Why do yoga? For the health benefits? To try to achieve a particular physique? To escape our daily stresses?
While in America there are certainly are many practicing yoga with profound sincerity, it seems as though they are dwarfed by a multi-billion dollar industry that is largely focused on, well, selling stuff that we don’t really need to practice yoga.
Anyway, let it be. That spirit of commercialism and consumerism has helped to make yoga a household word, and that’s not an entirely bad thing. I believe that increased accessibility to yoga is a positive result of yoga’s modernization.
Why do I believe this? Because everyone experiences suffering. Suffering is undiscriminating and it comes to all who live on this planet. Yoga affirms, though, that there is a way to deal with it: by practicing yoga poses, by breathing consciously for a few minutes each day, and by being attentive, thoughtful human beings, we can mitigate the mental torments we all experience.
What I loved about this post in the Huffington Post — one of the most influential blogs out there right now — is that Stern cuts to the chase about what yoga is about to an audience not necessarily primed for it.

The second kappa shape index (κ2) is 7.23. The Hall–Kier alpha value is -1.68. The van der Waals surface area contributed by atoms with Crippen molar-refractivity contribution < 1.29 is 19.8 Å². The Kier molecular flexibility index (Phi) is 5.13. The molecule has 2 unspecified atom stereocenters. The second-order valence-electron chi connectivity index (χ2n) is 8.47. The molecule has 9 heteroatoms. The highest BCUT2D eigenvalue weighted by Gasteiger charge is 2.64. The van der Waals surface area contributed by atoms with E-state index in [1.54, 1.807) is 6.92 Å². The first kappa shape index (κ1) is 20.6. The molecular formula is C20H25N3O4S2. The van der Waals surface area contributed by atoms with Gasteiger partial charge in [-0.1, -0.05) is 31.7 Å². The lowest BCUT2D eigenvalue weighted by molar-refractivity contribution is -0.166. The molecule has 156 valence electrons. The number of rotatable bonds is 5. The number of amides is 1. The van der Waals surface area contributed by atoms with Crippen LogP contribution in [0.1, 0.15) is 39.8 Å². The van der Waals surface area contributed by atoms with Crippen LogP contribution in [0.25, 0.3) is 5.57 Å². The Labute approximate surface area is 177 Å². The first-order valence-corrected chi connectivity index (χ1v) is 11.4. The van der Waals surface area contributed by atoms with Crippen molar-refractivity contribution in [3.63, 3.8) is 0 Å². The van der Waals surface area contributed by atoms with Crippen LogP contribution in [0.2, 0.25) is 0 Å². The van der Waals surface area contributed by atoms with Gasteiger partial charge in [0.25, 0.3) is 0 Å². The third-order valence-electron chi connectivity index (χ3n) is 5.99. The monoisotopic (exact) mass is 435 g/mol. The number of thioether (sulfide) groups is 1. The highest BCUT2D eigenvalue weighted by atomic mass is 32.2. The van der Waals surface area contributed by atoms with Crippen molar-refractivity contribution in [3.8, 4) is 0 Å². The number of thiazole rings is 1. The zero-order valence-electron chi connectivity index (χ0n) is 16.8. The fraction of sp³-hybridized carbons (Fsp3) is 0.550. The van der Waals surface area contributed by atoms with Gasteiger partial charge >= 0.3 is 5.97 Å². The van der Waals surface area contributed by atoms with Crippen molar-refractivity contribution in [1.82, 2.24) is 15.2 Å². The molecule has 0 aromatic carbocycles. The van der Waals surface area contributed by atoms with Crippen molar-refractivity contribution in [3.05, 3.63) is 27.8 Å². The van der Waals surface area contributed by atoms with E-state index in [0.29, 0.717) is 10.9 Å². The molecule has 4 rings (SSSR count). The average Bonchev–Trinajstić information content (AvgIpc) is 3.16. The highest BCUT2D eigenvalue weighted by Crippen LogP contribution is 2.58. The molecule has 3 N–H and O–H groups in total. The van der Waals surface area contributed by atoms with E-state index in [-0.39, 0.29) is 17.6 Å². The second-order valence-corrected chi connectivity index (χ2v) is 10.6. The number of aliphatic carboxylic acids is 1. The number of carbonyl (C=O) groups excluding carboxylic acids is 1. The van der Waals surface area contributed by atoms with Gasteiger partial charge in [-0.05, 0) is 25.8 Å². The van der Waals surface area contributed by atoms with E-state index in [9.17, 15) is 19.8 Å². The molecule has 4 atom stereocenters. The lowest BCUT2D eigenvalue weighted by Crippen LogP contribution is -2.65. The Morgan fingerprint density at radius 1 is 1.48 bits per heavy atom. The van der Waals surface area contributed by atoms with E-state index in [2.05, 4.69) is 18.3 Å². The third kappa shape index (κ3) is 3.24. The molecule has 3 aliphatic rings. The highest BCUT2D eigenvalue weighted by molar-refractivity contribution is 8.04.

During the week-long training I took with David Swenson in 2009, someone asked him what his elevator pitch for Ashtanga yoga is. I thought then and I still think now that it was a good question — because there are inevitably times when talking to someone who is curious about yoga when you can say the right thing to pique their interest enough that they commit to at least try it once.
Yoga as a system is designed to do nothing less than liberate us. By connecting breaths to movement, yoga helps us to focus on our breath and free us from the relentless invasion of thoughts and worries that invade our mind-space — even if that freedom lasts for a few seconds or for a few minutes while we are practicing on our mat.
Moksha is the Sanskrit word for liberation. The entry for “moksha” in B.K.S. Iyengar’s gorgeous, must-read book Light on Life says, “See freedom.”
I love what Iyengar writes in the chapter “Living in Freedom”:
I have suggested that moksha is a thousand little freedoms that we accomplish each day — the ice cream returned to the freezer or the bitter retort left unsaid.
He also later reiterates that moksha is “training in detaching ourselves from the sufferings of everyday life, in a thousand ways.”
I really like that. Maybe I should make that my elevator pitch for what yoga is and why it’s worth practicing.
I have so much more I would say but I am writing blog post on my iPhone while relaxing at the beach. Moksha indeed.
Hope you find your own little freedom on this Independence Day — and every day.
(Photo credit: By Evaporation Blues)
© YogaRose.net and Rose Tantraphol, 2011. Unauthorized use and/or duplication of this material without express and written permission from this blog’s author and/or owner is strictly prohibited. Excerpts and links may be used, provided that full and clear credit is given to YogaRose.net with appropriate and specific direction to the original content.